As I sat down to talk with holistic health expert Sonia Gomez on my podcast, I hoped to have an enlightening discussion on the state of the American food system and the impacts it is having on our health. What I discovered was shocking – our modern industrialized food production is actively harming us.
You may be wondering how our food could be dangerous. After all, we have a massive system dedicated to feeding the country. But therein lies the problem – it has become more about efficiency and profits than nutrition and quality.
Let’s start with the chemicals. The herbicides, pesticides, and synthetic fertilizers used in conventional agriculture are extremely toxic. Just ask Sonia – at 17 she suffered debilitating neurological damage after exposure to these chemicals commonly used on crops. Or take my own dad’s story. He struggled with a supposed gluten “allergy” for years before realizing he was actually reacting to the chemicals sprayed on the crops surrounding his family farm.
These poisons don’t just harm those working directly with them either. They make their way into our water and soil, contaminating ecosystems for miles. And of course, they end up on the very plants and animals we eat. Is it any wonder autoimmune diseases and food sensitivities are skyrocketing?
Beyond chemicals, our industrial food system promotes unhealthy farming practices focused exclusively on yields with no consideration for nutrition or sustainability. Produce varieties are chosen based on shelf life and transportability rather than nutrient density. Animals are kept in horrific factory farm conditions, pumped full of antibiotics and fed unnatural grain-based diets. These practices create nutritionally void, inflammation-promoting food.
So, we have a system overflowing with low-quality, chemically-laden, nutrient-deficient food. Yet diet-related diseases are rampant. Over 70% of Americans are overweight. Heart disease remains the #1 killer. Cancer rates continue to climb. And we just accept this as normal?
Our government continues catering to big agricultural corporations, keeping families dependent on chemical-based food production. And the medical system merely manages symptoms, never addressing the root cause. It’s a recipe for disaster.
Is our food system failing us? 🍎🥦🌽 Join me as I sit down with Sonia Gomez from Abundant Acres, where we dive into the problems with our current food system and discuss how local food economies and technology can help us create a healthier future!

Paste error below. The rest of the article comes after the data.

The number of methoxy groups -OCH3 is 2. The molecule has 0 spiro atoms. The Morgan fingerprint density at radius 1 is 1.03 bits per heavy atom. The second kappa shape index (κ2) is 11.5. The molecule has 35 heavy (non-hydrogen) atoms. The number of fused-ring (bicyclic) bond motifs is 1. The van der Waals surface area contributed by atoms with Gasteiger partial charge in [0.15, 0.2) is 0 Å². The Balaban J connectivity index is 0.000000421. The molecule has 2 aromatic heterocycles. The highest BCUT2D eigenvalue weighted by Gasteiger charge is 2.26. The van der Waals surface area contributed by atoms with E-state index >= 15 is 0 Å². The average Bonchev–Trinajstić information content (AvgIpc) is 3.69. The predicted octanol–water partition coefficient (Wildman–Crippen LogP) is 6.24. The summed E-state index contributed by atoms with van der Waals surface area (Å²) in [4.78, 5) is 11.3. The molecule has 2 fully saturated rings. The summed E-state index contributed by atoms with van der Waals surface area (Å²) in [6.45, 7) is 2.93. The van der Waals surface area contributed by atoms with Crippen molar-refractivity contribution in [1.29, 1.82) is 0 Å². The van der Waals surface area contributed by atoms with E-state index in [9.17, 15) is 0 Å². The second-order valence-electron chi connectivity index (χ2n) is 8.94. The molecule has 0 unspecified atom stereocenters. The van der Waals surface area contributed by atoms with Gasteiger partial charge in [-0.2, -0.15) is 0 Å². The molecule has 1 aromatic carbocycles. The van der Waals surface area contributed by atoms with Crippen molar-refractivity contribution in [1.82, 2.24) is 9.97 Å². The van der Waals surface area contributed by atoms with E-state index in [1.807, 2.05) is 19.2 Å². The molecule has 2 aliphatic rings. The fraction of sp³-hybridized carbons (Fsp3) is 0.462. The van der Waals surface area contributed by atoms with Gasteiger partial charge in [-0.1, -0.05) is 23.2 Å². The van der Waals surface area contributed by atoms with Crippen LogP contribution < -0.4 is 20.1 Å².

— Brian Nichols (@BNicholsLiberty) December 28, 2023
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But everyday citizens can fight back. The solution lies in reconnecting with real food grown locally and sustainably. Through farmers markets, CSAs, and even converting our own backyards, we can tap into clean, nutrient-dense food. Homesteading teaches self-reliance, empowering families to take control of their health. And as Sonia explained, it also builds community, giving purpose and bringing people together.
Will this system overhaul happen overnight? Of course not. But we don’t need massive top-down changes to start making an impact. I believe meaningful change starts from the ground up — literally. Every small home garden, every local pastured chicken farmer supported moves us towards a healthier, more ethical food system.
And that connection with the source of our food, an appreciation of the tremendous resources it takes to sustain us, changes our consciousness. We naturally become more thoughtful consumers and engaged citizens.
I don’t want to just complain about problems with no solutions. I want to give people hope and practical ways to take action. I know the average family is just struggling to put dinner on the table right now, let alone worrying about the ethics of our national food production. But we can all take small steps to learn more about health risks, support local food producers when possible, and grow some fresh herbs or lettuce on our balcony.
This isn’t about politics or forcing some unrealistic lifestyle on people. It’s about equipping families with knowledge and resources so they can make the best choices for their health. It’s about building resilient communities, not just rugged individualism. And it’s about restoring our connection to nature and what it takes to feed ourselves.
I believe we all have a role to play in transforming this broken system, whether through our purchases, our gardens, or our voices calling for change. The solution will look different for each person based on their unique circumstances. But we all have power – power to heal our bodies, power to change minds, and power to shape the world we leave for future generations.